principals {
      type        = "AWS"
      identifiers = [aws_cloudfront_origin_access_identity.s3_identity.iam_arn]

resource "aws_s3_bucket_policy" "cloudfront_policy_website" {
  bucket =
  policy = data.aws_iam_policy_document.static_website_policy.json

In the above code, we give CloudFront read access to every object in the static_website bucket. As long as you don’t use this bucket for any other purpose, it should be secure. If you plan to store non-public objects on S3, you should make the policy more strict or (better) create a second S3 bucket.

We are almost ready to create the CloudFront distribution. There is one more thing: an SSL certificate. Thanks to the AWS Certificate Manager, this is very easy:

resource "aws_acm_certificate" "static_website" {
  domain_name       = var.domain
  validation_method = "DNS"

  lifecycle {
    create_before_destroy = true

There is a catch, though: validation is partially manual.3 After creating the certificate resource, you will have to go to the Route 53 console and follow the instructions on domain validation. If you are using Route 53 as a DNS provider, then this will be a one-click process.4

And, at last, let’s create the CloudFront distribution:

resource "aws_cloudfront_distribution" "website" {
  enabled         = true
  is_ipv6_enabled = true
  comment         = "Website hosting for ${var.domain}"

  # Replace with simple "index.html" - syntax highlighter broke probably due to "index" string.
  default_root_object = trim(" index.html", " ")

  origin {
    domain_name = aws_s3_bucket.static_website.bucket_regional_domain_name
    origin_id   = "default"
    s3_origin_config {
      origin_access_identity = aws_cloudfront_origin_access_identity.s3_identity.cloudfront_access_identity_path

  default_cache_behavior {
    allowed_methods        = ["GET", "HEAD", "OPTIONS"]
    cached_methods         = ["GET", "HEAD", "OPTIONS"]
    target_origin_id       = "default"
    viewer_protocol_policy = "allow-all"

    cache_policy_id =
    compress        = true

  restrictions {
    geo_restriction {
      restriction_type = "none"

  aliases = [var.domain]
  viewer_certificate {
    acm_certificate_arn = aws_acm_certificate.static_website.arn
    ssl_support_method  = "sni-only"

  custom_error_response {
    error_code         = 404
    response_page_path = "/404.html"
    response_code      = 404
  custom_error_response {
    error_code         = 403
    response_page_path = "/404.html"
    response_code      = 404

resource "aws_cloudfront_cache_policy" "default" {
  name    = "policy-${replace("${var.project_name}-${var.domain}", ".", "-")}"
  comment = "Cache policy for ${var.domain}"

  default_ttl = 60 * 60      # 1 hour
  max_ttl     = 24 * 60 * 60 # 24 hours
  min_ttl     = 0

  parameters_in_cache_key_and_forwarded_to_origin {
    enable_accept_encoding_brotli = true
    enable_accept_encoding_gzip   = true

    cookies_config {
      cookie_behavior = "none"
    headers_config {
      header_behavior = "none"
    query_strings_config {
      query_string_behavior = "none"

That’s a big chunk of code. I won’t go into details because everything is in the CloudFront/Terraform documentation, and I believe that describing everything here would make this post vague. Also, the options are self-descriptive here.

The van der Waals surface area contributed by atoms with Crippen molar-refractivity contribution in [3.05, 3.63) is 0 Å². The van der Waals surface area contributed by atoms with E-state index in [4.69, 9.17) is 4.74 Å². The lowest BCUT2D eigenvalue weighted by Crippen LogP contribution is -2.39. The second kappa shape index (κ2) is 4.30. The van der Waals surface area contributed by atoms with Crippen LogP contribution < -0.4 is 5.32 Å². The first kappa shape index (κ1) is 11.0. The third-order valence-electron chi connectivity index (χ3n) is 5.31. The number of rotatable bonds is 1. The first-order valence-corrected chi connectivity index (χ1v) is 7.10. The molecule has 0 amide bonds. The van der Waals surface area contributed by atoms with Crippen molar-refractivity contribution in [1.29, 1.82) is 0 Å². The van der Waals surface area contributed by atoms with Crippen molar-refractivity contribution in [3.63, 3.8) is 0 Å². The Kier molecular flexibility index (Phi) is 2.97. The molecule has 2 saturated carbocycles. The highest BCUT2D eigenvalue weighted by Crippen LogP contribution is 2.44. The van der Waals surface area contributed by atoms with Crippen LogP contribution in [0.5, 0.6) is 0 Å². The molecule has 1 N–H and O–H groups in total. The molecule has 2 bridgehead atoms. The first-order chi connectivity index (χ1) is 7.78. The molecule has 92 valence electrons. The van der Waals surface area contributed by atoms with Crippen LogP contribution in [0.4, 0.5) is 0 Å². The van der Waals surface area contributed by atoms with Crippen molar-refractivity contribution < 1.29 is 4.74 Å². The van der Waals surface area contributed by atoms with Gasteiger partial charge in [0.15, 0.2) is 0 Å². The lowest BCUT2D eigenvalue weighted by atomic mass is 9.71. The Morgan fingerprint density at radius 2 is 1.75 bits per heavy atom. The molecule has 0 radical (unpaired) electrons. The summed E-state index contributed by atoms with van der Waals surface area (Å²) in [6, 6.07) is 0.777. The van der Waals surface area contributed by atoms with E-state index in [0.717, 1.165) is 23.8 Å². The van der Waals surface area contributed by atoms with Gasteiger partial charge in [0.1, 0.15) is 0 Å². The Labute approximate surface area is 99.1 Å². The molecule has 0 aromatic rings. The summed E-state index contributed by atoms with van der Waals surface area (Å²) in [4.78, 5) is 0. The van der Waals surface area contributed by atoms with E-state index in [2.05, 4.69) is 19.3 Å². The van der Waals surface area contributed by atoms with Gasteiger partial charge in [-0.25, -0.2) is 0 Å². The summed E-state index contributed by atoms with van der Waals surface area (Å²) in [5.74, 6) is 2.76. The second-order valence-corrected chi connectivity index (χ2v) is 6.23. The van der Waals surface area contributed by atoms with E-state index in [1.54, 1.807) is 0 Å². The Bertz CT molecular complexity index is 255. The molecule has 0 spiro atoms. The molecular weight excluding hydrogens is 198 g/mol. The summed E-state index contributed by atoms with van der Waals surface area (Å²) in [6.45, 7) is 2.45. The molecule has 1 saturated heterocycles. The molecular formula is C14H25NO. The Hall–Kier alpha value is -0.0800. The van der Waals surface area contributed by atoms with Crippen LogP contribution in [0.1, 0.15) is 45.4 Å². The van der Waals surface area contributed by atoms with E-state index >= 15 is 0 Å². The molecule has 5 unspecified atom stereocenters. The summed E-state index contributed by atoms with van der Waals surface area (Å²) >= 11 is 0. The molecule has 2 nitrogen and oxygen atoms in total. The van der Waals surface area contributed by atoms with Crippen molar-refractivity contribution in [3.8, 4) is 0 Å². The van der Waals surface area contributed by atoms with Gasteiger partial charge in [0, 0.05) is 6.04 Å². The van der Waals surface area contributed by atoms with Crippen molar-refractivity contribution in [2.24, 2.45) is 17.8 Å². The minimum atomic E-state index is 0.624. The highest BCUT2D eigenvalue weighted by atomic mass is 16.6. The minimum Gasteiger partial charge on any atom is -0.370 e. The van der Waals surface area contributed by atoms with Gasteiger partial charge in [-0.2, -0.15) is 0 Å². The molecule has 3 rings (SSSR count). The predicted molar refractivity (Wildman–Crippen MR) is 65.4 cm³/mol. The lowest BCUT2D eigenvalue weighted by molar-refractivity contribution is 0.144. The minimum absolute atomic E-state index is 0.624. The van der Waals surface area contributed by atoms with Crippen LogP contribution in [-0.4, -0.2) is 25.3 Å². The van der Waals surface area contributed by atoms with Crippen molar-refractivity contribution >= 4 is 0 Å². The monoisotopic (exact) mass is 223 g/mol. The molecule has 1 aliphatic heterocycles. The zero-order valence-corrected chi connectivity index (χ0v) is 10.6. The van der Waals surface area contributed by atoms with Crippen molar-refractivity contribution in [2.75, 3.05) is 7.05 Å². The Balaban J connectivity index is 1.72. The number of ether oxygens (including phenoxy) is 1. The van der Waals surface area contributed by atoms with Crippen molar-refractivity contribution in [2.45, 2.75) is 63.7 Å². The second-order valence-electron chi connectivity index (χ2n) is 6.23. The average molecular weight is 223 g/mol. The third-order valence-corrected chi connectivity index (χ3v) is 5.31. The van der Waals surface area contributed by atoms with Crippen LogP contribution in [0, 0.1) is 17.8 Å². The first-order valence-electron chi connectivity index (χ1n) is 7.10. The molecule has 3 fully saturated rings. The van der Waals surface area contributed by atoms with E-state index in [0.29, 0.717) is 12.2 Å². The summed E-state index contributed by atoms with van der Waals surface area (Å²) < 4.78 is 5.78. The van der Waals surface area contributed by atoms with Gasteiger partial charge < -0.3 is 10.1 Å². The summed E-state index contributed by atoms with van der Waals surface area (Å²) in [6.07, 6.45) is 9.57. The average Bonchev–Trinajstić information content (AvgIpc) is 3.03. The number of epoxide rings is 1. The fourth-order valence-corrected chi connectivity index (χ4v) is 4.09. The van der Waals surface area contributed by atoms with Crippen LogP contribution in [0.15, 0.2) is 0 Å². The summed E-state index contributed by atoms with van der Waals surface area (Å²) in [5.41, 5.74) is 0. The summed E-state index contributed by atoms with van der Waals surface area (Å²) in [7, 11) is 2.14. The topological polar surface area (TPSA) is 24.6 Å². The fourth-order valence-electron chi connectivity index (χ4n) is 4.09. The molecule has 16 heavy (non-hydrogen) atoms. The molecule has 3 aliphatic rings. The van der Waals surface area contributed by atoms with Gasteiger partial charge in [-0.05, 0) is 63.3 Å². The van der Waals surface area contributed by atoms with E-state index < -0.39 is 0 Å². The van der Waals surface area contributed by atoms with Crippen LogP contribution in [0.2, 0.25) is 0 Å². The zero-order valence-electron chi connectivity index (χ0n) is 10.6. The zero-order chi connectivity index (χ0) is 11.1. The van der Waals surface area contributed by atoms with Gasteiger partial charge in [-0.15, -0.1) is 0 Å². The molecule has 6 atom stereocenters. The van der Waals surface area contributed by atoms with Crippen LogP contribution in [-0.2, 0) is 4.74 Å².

Finally, we need to expose our distribution behind a human-readable domain. After all, it is supposed to be a website.

data "aws_route53_zone" "domain" {
  name         = "${var.domain}."
  private_zone = false

resource "aws_route53_record" "website" {
  zone_id = data.aws_route53_zone.domain.zone_id
  name    = var.domain
  type    = "A"

  alias {
    evaluate_target_health = false
    name                   =
    zone_id                =

The above code reads hosted zone information from Route 53 and creates an appropriate record. The record is simple alias for our website hosted on the CloudFront.

Warning: I do not take any responsibility for resource costs on AWS. Remember that AWS, in most cases, is not free.

Now that we have configured everything necessary, it is time to deploy our new shiny website. Let’s run terraform apply and see the results. Keep in mind that creating CloudFront distribution takes around 15 minutes to create, so be patient.

# Initialize backend
$ terraform init

# Change values to appropriate names for your deployment
$ export PROJECT_NAME=s3-file-hosting-example
$ export

# Create resources
$ terraform apply -var "project_name=$PROJECT_NAME" -var "domain=$DOMAIN"

The first attempt to create CloudFront distribution might fail due to an invalid certificate. If that happens, please go to the ACM console and go through the domain validation process. (Validation can be automated3). After validation is successful (check “Validation status” in the ACM console), run terraform apply once again.

Now we can use the upload script, presented at the beginning of this post, to upload content to the website:

$ python ./ public/ "$PROJECT_NAME" ""

That’s it! You can visit your website and check if everything is working as expected. If you find yourself bored with the website, you can destroy it and all associated resources with a simple:

$ terraform destroy -var "project_name=$PROJECT_NAME" -var "domain=$DOMAIN"

I hope you enjoyed the article!

  1. There are some technical restrictions on the paths, but the hierarchical structure is mostly for humans. ↩︎

  2. If you find anything, please let me know! ↩︎

  3. This is not exactly true. With Terraform you can use the acm_certificate_validation to automate this process. However, I will skip such an approach in this post. ↩︎

  4. ACM can create the necessary CNAME record in the hosted zone for certificate validation as long as Route 53 is the DNS provider. ↩︎